About Warning and Caution Advisories

Clear and precise technical writing ensures proper product handling and the safety of the consumer. Danger advisories, warnings, cautions, and notes are tools that technical writers use to guarantee that products are used safely and to prevent injury and property damage. Warnings are an essential piece of manual and instruction writing. Warnings serve three essential purposes:
  • To ensure the safety of consumers and their property
  • To protect organizations from legal liability
    • It is important to note that, “Any lack of clarity can result in a preventable accident, almost certainly followed by a costly lawsuit against your employer or client” (Houp, Pearsall, Tebeaux 516)
  • To guarantee the proper use of the product
For information on how to design these advisories, read the Designing Advisories entry.

 ANSI Z535.4-1998 Product Safety Signs and Labels

ANSI format is not required by law, but is considered trustworthy and is widely used (Robinson, Etter 132). This formatting requires a:
  • Warning label that uses a pre-defined signal word like:
    • Caution
    • Warning
    • Danger
  • Graphic
    • Portrays nature and consequence of the hazard (Robinson, Etter 132)
    • Should be understood inherently without words (134)
 Figure 1- Graphic Warnings “Pictograms.” strancoinc.com. Photo. 9 April 2012.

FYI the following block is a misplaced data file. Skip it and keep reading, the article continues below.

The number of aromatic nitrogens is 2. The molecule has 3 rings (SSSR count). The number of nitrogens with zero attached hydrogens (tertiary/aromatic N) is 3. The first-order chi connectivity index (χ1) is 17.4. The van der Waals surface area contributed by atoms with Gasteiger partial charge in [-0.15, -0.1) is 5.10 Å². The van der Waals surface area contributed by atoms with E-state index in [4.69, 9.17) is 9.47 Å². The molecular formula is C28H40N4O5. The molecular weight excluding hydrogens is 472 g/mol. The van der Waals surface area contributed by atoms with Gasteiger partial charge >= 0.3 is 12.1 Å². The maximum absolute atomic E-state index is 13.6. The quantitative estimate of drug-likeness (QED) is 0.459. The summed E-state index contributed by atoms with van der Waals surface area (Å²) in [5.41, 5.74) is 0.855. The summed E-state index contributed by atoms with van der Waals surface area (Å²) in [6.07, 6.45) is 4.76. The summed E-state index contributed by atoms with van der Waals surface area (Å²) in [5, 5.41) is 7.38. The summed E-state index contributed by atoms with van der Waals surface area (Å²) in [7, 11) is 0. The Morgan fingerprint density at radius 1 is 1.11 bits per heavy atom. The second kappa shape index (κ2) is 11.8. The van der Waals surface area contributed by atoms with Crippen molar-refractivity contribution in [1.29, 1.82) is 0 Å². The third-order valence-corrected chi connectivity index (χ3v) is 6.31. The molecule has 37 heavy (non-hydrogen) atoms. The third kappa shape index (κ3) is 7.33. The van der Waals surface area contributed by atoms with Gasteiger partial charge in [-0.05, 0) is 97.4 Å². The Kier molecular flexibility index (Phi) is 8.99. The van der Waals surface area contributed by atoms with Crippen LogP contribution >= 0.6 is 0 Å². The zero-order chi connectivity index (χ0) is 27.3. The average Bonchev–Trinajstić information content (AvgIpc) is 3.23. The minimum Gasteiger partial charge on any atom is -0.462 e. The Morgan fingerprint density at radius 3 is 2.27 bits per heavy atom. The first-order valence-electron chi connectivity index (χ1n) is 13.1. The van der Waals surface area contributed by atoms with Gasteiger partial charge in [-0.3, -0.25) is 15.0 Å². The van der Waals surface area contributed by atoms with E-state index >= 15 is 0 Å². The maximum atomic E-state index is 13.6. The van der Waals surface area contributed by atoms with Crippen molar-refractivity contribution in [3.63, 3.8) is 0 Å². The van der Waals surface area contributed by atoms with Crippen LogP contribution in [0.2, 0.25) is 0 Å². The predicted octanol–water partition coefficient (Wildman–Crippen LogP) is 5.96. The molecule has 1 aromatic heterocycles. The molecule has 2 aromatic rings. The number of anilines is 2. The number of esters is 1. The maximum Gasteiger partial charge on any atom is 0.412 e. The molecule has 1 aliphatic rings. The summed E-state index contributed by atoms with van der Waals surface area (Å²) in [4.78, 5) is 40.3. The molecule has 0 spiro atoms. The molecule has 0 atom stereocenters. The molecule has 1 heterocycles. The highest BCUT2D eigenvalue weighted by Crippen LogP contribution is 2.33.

Pictorial Representations of various warning types.
  •  Body of text
    • Describes hazard
    • Explains how to avoid it
    • Is specific and through
      • Vague statements like “may result in bodily harm” do not tell the user what may occur (134)
      • Say exactly what could happen (for example, "may amputate fingers")
      • Provide specific amounts (for example, if warning about inhalation, give the audience a time frame and an amount of inhalation) (134)
Signal words convey specific messages to the reader. Use the information below to determine which type of advisory to use.

Caution

    • May endanger the user or the equipment (Houp, Pearsall, Tebeaux 518)
    • May lead to inappropriate, undesired, or unexpected result (518)
    • Used to describe unsafe practices (Robinson, Etter 132)
    • May sometimes choose to use a note for this level instead (Houp, Pearsall, Tebeaux 518)
    • ANSI design includes black letters on yellow background. Refer to figure 2 below (Robinson, Etter 132)
 Figure 2- ANSI Caution graphic “Caution.” safetylabelsolutions.com. Photo. 9 April 2012.
Ansi Caution Label

 Warning

    • May cause minor to moderate injury to user or equipment (Houp, Pearsall, Tebeaux 518)
    • Hazard is imminent (Robinson, Etter 132)
    • Commonly denoted by an exclamation point inside of a triangle. Refer to figure 3 below. (Houp, Pearsall, Tebeaux 519)
 Figure 3- Warning Graphic “Warning Triangle” 123rf.com. 9 April 2012
Yellow Warning Triangle
    • ANSI design includes black letters on an orange background. Refer to figure 4 below. (Robinson, Etter 132)
 Figure 4- ANSI Warning Graphic “Warning.” safetylabelsolutions.com. 9 April 2012.